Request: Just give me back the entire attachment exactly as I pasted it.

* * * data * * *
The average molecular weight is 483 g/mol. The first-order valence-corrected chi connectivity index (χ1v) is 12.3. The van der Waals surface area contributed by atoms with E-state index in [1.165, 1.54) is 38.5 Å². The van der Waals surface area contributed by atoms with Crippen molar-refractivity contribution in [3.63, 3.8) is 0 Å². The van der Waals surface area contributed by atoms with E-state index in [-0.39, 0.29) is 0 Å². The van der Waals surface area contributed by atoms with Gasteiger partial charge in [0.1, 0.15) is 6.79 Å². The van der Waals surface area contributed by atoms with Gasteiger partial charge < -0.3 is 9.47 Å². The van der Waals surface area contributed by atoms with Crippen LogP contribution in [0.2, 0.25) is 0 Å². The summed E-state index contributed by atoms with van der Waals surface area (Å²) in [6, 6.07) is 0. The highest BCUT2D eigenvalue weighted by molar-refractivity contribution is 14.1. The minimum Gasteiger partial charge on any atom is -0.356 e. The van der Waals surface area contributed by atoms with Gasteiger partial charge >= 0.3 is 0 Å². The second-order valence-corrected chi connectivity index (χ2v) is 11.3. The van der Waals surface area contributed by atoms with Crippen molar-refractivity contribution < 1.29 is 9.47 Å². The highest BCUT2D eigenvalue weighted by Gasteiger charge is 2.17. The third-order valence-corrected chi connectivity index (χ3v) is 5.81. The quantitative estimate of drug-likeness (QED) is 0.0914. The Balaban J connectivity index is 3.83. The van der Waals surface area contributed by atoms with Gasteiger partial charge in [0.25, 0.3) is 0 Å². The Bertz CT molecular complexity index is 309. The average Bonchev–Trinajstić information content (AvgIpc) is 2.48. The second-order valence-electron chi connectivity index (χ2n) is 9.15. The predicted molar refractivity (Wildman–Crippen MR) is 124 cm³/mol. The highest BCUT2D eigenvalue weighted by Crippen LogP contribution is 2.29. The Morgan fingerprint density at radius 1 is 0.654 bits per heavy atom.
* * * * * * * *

The average molecular weight is 483 g/mol. The first-order valence-corrected chi connectivity index (χ1v) is 12.3. The van der Waals surface area contributed by atoms with E-state index in [1.165, 1.54) is 38.5 Å². The van der Waals surface area contributed by atoms with Crippen molar-refractivity contribution in [3.63, 3.8) is 0 Å². The van der Waals surface area contributed by atoms with E-state index in [-0.39, 0.29) is 0 Å². The van der Waals surface area contributed by atoms with Gasteiger partial charge in [0.1, 0.15) is 6.79 Å². The van der Waals surface area contributed by atoms with Gasteiger partial charge < -0.3 is 9.47 Å². The van der Waals surface area contributed by atoms with Crippen LogP contribution in [0.2, 0.25) is 0 Å². The summed E-state index contributed by atoms with van der Waals surface area (Å²) in [6, 6.07) is 0. The highest BCUT2D eigenvalue weighted by molar-refractivity contribution is 14.1. The minimum Gasteiger partial charge on any atom is -0.356 e. The van der Waals surface area contributed by atoms with Gasteiger partial charge >= 0.3 is 0 Å². The second-order valence-corrected chi connectivity index (χ2v) is 11.3. The van der Waals surface area contributed by atoms with Crippen molar-refractivity contribution < 1.29 is 9.47 Å². The highest BCUT2D eigenvalue weighted by Gasteiger charge is 2.17. The third-order valence-corrected chi connectivity index (χ3v) is 5.81. The quantitative estimate of drug-likeness (QED) is 0.0914. The Balaban J connectivity index is 3.83. The van der Waals surface area contributed by atoms with Gasteiger partial charge in [0.25, 0.3) is 0 Å². The Bertz CT molecular complexity index is 309. The average Bonchev–Trinajstić information content (AvgIpc) is 2.48. The second-order valence-electron chi connectivity index (χ2n) is 9.15. The predicted molar refractivity (Wildman–Crippen MR) is 124 cm³/mol. The highest BCUT2D eigenvalue weighted by Crippen LogP contribution is 2.29. The Morgan fingerprint density at radius 1 is 0.654 bits per heavy atom.